“Employer plan sponsors must move forward, and the summary of benefits and coverage will likely be the first item on everyone’s agenda,” agreed Mary H. Clark, principal, health and welfare services, at Cammack LaRhette Consulting. “The looming $2,500 limitation on health care flexible spending accounts is a reality. The conservative branch of Congress could take aim at this provision first, but in the meantime employer plan sponsors will need to prepare to revise plan documents and communicate this change to employees.”
Limiting full-time employees
“Employers that historically employ a mix of full-time and part-time employees find they have a powerful financial incentive to restructure their workforce to limit the number of full-time employees they have and thus limit their overall labor costs,” commented John McGowan, an attorney with Baker Hostetler. “Those that employ large numbers of unskilled workers will discover it is more cost effective to pay overtime, increase the number of part-time employees or have certain jobs performed off-shore (such as call centers), rather than have full-time employees who fall under the mandate.”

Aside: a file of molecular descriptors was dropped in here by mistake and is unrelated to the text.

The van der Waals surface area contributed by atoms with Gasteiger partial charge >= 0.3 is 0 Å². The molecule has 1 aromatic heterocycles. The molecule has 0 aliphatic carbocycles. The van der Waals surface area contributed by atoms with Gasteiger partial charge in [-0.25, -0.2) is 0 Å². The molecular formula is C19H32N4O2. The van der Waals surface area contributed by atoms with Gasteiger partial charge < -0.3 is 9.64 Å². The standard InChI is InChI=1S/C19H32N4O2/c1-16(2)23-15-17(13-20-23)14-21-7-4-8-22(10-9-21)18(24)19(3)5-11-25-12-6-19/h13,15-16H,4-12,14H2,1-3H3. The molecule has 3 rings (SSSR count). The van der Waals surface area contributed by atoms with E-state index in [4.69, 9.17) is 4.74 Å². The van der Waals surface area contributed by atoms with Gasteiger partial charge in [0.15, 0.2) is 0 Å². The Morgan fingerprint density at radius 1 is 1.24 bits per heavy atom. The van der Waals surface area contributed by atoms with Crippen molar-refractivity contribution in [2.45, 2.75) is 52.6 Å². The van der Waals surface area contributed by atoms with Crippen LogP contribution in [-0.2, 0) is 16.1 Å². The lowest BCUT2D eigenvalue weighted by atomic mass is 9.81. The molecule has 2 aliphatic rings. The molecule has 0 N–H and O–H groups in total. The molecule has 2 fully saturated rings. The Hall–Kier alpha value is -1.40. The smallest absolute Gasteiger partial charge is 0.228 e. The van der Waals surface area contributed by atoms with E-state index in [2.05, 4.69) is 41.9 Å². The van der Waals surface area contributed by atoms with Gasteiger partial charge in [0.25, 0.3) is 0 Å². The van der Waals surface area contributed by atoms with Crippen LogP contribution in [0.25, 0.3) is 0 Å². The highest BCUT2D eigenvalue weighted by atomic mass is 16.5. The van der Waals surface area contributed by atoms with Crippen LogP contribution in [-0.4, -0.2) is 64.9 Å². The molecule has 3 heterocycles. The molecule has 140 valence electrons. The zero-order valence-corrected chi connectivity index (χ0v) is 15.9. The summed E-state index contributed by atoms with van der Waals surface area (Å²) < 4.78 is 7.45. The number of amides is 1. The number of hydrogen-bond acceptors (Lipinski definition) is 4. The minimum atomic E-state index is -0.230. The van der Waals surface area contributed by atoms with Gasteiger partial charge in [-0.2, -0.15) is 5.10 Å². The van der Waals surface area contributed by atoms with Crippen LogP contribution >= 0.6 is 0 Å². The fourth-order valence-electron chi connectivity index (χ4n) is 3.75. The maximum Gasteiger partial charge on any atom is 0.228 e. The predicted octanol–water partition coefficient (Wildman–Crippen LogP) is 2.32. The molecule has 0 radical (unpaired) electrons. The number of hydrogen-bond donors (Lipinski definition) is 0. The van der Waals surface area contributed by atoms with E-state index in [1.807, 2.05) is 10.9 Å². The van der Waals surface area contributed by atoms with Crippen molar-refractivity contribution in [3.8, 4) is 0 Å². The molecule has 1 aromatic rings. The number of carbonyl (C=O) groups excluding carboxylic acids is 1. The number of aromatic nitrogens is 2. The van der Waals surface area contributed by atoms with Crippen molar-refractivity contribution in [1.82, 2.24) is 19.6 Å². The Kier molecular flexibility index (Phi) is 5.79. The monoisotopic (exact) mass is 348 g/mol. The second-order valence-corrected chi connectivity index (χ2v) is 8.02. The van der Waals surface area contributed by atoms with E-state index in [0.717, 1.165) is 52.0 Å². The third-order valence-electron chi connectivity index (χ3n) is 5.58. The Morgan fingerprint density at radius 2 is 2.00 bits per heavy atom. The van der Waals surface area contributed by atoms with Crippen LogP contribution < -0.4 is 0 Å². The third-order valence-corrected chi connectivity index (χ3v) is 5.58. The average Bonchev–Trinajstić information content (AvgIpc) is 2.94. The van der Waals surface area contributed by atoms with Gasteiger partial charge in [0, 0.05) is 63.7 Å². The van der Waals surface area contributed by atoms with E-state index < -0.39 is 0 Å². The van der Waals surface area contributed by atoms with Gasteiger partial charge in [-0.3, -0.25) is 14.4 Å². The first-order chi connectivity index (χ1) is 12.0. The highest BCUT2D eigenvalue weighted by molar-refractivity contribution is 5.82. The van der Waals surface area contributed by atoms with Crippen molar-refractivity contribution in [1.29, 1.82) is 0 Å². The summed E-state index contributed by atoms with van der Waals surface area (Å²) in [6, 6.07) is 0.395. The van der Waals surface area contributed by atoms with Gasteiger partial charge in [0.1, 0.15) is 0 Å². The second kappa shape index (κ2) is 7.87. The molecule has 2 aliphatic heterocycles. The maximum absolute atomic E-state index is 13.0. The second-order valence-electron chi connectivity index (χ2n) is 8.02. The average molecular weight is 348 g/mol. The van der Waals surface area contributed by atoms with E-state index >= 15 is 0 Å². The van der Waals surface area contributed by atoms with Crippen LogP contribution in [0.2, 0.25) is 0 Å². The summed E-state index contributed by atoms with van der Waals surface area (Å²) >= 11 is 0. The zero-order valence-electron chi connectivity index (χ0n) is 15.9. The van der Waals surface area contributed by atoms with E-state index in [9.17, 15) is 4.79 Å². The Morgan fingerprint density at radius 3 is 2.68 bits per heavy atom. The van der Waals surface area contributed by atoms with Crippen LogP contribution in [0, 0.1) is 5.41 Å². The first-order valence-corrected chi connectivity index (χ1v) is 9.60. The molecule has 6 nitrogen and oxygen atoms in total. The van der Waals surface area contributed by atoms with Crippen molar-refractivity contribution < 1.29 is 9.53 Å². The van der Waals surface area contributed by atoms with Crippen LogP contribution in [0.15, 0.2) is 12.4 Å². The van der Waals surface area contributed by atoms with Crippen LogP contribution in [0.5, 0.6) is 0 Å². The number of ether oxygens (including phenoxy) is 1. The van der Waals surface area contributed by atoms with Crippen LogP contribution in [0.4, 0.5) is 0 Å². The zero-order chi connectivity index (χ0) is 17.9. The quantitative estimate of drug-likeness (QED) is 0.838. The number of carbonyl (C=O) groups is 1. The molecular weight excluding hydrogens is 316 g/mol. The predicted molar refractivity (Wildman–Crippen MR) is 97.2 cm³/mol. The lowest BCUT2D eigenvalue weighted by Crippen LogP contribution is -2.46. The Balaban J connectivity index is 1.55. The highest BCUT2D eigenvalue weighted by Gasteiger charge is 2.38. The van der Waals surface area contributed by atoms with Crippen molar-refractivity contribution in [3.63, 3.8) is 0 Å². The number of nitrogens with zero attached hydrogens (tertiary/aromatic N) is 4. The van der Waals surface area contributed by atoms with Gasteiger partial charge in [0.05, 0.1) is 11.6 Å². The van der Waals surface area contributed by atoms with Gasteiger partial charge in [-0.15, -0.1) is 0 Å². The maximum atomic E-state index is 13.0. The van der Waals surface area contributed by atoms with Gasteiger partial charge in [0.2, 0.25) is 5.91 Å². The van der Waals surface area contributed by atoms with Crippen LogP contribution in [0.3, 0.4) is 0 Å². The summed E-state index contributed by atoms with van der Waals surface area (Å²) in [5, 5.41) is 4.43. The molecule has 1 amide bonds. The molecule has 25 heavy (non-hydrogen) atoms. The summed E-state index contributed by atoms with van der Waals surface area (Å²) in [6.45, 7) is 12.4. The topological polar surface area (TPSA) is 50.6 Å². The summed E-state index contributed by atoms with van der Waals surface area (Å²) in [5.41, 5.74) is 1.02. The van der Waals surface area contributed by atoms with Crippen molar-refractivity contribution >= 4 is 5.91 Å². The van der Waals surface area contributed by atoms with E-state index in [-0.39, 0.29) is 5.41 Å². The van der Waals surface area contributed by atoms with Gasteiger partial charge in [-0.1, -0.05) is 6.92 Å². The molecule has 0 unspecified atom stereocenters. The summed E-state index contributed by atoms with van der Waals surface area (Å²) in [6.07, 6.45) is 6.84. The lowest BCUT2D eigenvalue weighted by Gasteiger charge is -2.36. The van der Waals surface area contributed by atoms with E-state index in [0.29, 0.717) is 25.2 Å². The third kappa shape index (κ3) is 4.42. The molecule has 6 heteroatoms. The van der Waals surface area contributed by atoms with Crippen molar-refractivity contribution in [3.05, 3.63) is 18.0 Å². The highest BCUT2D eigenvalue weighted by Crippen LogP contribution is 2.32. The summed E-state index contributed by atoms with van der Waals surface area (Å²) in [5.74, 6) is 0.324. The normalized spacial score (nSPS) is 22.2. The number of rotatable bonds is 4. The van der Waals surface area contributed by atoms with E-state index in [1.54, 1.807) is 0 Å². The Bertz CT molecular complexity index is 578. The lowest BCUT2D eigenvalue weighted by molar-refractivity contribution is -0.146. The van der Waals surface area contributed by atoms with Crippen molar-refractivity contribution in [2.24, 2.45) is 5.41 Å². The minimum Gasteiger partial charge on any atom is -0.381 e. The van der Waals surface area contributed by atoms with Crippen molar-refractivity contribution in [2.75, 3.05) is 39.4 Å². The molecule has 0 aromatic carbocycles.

“The change to Medicaid expansion could also complicate matters for employers,” according to an alert from consulting and actuarial firm Milliman. The Supreme Court struck down a provision that, in effect, required states to provide Medicaid coverage to those with household incomes below 133 percent of the federal poverty level. “If a state does not expand Medicaid, employers above 50 lives may be subject to more plan affordability penalties than they would be were their state to pursue Medicaid expansion,” since these employers might now have fewer Medicaid-eligible employees, according to Milliman. “In this sense, a state’s decision to expand Medicaid may have cost implications for employers.”
Stephen Miller, CEBS, is an online editor/manager for SHRM.